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Extra bank holiday not enough to reward frontline staff, Government warned

Chief negotiator for the health unions said members were at much greater risk from virus than other employees


Stock image. Photo: Stefan Rousseau/PA

Stock image. Photo: Stefan Rousseau/PA

Stock image. Photo: Stefan Rousseau/PA

An extra bank holiday will not be enough to reward more than 100,000 health workers for their contribution during the pandemic, the Government has been warned.

Chief negotiator for the health unions, Tony Fitzpatrick, said their members were at much greater risk from the virus than other employees.

He urged the HSE to return to talks to discuss special recognition for their efforts, which could include a once-off payment and extra leave.

It is understood that an option involving the extension of extra leave over two years is being considered by the ­Government.

“A bank holiday won’t be sufficient,” said Mr Fitzpatrick, who is chair of the staff panel of unions, which includes Fórsa, the INMO, IMO and Siptu.

“Ultimately they may want to do something for everybody and that’s fine.

“We’re saying healthcare workers went into the eye of the storm and other jurisdictions have done it, and they need to do the same.

“We need to get in a room for talks next week, and no dillydallying.”

He said once-off payments worth more than €500 were paid to health workers in Northern Ireland and €1,500 in France.

“The pandemic was pretty exceptional and the response was exceptional,” he said, adding that statements from Health Minister Stephen Donnelly and the Taoiseach “fanned the flames of expectation”.

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He said 32,000 healthcare workers were infected,
thousands contracted long Covid, and they worked without proper PPE at the beginning of the pandemic.

Public servants are already due a 1pc pay rise next Friday under the Building Momentum public sector pay deal.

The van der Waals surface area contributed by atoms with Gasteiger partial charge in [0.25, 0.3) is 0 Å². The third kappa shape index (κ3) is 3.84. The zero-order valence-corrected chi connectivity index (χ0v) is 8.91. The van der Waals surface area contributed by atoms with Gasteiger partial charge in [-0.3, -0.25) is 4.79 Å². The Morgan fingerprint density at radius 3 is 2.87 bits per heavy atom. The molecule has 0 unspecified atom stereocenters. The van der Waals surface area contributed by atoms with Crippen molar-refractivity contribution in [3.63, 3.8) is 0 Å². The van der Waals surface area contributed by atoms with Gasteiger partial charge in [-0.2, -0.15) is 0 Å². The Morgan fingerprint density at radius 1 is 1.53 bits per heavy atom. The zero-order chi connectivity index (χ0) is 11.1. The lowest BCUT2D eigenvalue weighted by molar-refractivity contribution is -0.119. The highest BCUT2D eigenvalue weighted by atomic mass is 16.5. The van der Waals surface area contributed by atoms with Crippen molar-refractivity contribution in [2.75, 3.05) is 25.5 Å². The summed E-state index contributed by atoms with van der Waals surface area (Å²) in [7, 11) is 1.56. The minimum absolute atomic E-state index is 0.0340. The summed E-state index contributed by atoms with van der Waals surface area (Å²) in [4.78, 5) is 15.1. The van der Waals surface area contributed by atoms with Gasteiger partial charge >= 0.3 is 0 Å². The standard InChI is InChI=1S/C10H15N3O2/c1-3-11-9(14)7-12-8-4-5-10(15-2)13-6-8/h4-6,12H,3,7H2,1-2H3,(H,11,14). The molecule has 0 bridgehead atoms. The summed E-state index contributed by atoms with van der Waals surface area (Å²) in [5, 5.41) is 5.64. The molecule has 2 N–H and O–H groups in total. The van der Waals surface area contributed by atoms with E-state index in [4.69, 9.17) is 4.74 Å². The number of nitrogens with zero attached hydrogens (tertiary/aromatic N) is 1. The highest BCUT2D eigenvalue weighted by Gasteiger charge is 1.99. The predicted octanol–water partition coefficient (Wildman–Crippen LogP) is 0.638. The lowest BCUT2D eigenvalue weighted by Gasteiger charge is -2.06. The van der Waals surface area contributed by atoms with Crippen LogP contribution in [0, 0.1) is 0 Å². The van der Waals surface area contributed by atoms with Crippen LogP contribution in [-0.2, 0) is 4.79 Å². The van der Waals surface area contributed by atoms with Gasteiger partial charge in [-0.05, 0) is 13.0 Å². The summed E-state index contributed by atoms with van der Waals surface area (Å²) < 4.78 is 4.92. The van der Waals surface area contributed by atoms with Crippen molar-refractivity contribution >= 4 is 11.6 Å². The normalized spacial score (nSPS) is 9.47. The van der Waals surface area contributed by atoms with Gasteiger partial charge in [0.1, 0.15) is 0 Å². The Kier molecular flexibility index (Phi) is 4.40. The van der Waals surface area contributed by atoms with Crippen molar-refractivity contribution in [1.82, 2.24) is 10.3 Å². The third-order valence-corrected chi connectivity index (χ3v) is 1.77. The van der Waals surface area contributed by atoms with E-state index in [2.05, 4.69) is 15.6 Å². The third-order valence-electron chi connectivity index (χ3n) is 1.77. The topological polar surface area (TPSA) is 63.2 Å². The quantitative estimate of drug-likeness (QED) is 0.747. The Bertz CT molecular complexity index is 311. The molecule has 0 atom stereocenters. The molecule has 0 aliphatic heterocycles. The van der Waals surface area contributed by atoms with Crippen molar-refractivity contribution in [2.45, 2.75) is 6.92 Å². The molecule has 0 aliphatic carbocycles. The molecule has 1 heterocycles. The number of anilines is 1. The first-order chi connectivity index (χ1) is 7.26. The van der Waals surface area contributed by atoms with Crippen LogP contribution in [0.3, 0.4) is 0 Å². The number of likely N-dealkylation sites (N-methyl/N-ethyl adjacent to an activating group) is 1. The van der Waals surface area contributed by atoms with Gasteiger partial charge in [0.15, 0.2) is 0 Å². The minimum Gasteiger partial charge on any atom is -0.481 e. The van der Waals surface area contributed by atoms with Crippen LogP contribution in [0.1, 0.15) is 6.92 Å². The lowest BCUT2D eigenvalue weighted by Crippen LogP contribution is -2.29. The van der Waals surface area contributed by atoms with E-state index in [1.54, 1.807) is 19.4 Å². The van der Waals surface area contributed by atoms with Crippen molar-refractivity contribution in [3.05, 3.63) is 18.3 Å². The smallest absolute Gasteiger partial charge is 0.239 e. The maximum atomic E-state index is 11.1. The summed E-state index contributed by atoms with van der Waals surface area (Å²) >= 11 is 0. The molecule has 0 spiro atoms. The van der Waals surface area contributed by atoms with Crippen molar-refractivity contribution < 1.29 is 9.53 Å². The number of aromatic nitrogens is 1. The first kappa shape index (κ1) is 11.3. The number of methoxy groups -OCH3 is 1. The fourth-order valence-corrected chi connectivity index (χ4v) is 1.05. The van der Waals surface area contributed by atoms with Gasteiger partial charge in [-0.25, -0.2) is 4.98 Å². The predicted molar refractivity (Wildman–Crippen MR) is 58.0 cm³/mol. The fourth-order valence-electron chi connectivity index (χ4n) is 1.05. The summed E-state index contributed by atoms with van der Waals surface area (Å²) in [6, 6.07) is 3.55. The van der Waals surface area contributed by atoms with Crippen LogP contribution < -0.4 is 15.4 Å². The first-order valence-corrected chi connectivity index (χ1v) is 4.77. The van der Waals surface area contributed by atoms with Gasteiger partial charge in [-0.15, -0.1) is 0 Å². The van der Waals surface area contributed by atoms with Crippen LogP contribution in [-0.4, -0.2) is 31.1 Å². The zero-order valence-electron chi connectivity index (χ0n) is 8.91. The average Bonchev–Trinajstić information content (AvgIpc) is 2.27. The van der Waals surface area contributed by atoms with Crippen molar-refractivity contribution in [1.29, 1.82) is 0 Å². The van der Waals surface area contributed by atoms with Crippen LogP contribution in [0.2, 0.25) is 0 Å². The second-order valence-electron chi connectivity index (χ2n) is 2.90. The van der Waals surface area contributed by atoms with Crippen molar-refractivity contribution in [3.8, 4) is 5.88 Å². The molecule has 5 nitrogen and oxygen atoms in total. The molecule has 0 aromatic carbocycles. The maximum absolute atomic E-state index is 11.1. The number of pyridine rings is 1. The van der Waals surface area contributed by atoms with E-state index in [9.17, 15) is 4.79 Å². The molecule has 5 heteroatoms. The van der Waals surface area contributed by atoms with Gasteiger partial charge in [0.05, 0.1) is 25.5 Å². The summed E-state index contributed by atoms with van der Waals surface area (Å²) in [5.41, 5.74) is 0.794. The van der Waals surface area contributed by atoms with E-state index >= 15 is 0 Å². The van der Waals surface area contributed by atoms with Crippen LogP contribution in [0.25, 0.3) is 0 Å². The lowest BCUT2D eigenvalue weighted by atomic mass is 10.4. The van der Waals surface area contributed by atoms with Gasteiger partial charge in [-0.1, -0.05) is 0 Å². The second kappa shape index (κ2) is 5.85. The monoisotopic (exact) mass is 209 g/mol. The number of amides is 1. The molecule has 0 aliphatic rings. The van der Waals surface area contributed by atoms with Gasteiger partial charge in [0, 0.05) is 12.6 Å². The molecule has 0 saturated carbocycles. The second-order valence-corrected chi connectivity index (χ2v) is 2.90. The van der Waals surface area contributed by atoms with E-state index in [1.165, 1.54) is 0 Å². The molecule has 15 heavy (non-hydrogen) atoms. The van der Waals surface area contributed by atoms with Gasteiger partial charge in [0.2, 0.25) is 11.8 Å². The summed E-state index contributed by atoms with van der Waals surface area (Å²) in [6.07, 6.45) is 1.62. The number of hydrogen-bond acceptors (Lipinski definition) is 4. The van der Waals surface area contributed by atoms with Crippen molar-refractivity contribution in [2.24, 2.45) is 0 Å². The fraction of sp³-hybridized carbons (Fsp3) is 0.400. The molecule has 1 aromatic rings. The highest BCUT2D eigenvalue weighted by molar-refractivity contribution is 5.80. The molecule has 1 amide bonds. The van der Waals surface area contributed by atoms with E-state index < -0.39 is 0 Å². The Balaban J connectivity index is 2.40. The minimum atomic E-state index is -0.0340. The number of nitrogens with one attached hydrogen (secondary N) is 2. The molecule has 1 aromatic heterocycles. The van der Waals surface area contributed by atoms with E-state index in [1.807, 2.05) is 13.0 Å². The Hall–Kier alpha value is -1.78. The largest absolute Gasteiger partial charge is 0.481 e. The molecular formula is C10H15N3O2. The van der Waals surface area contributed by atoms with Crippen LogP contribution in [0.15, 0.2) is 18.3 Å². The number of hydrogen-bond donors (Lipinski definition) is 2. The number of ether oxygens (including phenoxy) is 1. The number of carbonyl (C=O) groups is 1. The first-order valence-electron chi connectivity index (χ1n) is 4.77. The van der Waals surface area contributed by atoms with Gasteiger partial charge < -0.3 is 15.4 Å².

Other increases worth up to 2pc under the agreement will be paid next year.

The unions’ claim was for “10 days for everyone” and estimated to cost €377m by the HSE, according to a Labour Court recommendation.

But Public Expenditure Minister Michael McGrath said this could soar to €1bn if applied across the public ­sector.

Mr Fitzpatrick said the claim for 10 days had been “conflated” with an earlier INMO claim, and unions were not “prescriptive” about the form the recognition should take.

Tánaiste Leo Varadkar told RTÉ News at One yesterday the Government still had to “work out the details” of its reward structure, and this would be done in the coming weeks. He said some civil ­servants who were working from home and processing grants “did heroic and extraordinary things”.

Asked if he was equating people working on a computer screen at home to those who did 12-hour shifts in full PPE in hospitals, he said: “No, I’m not.

“I indicated the risks that people in the hospital sector took.

“But even within the health service, there are going to be differences.

“Some people were redeployed and some had their activity reduced. That’s why we need to work it out.”

The Irish Independent revealed yesterday that the Government is considering a new bank holiday and a 30c hike in the minimum wage as part of a package of Budget measures aimed at rewarding frontline workers.

Mr Varadkar suggested that other staff, including Revenue workers and other civil servants, also deserved recognition. However, a bank holiday would apply across the board to all workers. Union sources claimed this was under consideration before the pandemic as Ireland has fewer public holidays than many EU countries.

Few public servants are on the minimum wage so the increase would be most beneficial to those in sectors like retail that remained open ­during lockdown.

It is understood that the Department of Public Expenditure and Reform fears potential knock-on claims by other public servants, and the impact on workers in the wider economy.

A Fórsa spokesperson said it had not submitted claims on behalf of other staff.

In an update to members, Siptu said there had been “false starts” with management but welcomed a court recommendation to return to talks.

A Department of Public Expenditure and Reform spokesperson said it is not aware of any other formal claims at this stage.

The Garda Representative Association did not respond to a request for comment.

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